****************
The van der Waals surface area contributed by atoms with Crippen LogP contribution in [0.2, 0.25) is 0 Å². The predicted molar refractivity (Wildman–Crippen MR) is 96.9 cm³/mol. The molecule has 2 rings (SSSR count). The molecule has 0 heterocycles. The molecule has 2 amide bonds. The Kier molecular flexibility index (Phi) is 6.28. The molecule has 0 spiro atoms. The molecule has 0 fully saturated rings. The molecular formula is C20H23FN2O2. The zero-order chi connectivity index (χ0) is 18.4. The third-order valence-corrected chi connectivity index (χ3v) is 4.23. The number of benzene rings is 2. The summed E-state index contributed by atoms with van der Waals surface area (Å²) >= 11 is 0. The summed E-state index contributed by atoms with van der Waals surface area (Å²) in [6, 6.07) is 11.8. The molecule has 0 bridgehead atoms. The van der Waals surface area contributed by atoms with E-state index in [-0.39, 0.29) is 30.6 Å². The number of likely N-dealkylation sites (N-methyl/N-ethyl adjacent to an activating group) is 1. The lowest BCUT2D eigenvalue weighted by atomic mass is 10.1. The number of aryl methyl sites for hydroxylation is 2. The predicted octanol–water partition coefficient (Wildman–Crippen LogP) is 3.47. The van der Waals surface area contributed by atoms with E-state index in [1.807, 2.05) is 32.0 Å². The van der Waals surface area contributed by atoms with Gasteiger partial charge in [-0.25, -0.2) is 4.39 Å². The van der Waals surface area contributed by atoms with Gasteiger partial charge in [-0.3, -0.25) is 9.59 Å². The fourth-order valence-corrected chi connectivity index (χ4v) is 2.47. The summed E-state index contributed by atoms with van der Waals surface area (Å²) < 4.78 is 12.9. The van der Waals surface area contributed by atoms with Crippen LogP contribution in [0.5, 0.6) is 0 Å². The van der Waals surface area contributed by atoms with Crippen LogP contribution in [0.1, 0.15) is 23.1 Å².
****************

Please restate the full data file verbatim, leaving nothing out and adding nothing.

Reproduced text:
The van der Waals surface area contributed by atoms with Crippen LogP contribution in [0.2, 0.25) is 0 Å². The predicted molar refractivity (Wildman–Crippen MR) is 96.9 cm³/mol. The molecule has 2 rings (SSSR count). The molecule has 0 heterocycles. The molecule has 2 amide bonds. The Kier molecular flexibility index (Phi) is 6.28. The molecule has 0 spiro atoms. The molecule has 0 fully saturated rings. The molecular formula is C20H23FN2O2. The zero-order chi connectivity index (χ0) is 18.4. The third-order valence-corrected chi connectivity index (χ3v) is 4.23. The number of benzene rings is 2. The summed E-state index contributed by atoms with van der Waals surface area (Å²) >= 11 is 0. The summed E-state index contributed by atoms with van der Waals surface area (Å²) in [6, 6.07) is 11.8. The molecule has 0 bridgehead atoms. The van der Waals surface area contributed by atoms with E-state index in [-0.39, 0.29) is 30.6 Å². The number of likely N-dealkylation sites (N-methyl/N-ethyl adjacent to an activating group) is 1. The lowest BCUT2D eigenvalue weighted by atomic mass is 10.1. The number of aryl methyl sites for hydroxylation is 2. The predicted octanol–water partition coefficient (Wildman–Crippen LogP) is 3.47. The van der Waals surface area contributed by atoms with E-state index in [1.807, 2.05) is 32.0 Å². The van der Waals surface area contributed by atoms with Gasteiger partial charge in [-0.25, -0.2) is 4.39 Å². The van der Waals surface area contributed by atoms with Gasteiger partial charge in [-0.3, -0.25) is 9.59 Å². The fourth-order valence-corrected chi connectivity index (χ4v) is 2.47. The summed E-state index contributed by atoms with van der Waals surface area (Å²) < 4.78 is 12.9. The van der Waals surface area contributed by atoms with Crippen LogP contribution in [0.5, 0.6) is 0 Å². The van der Waals surface area contributed by atoms with Crippen LogP contribution in [0.1, 0.15) is 23.1 Å².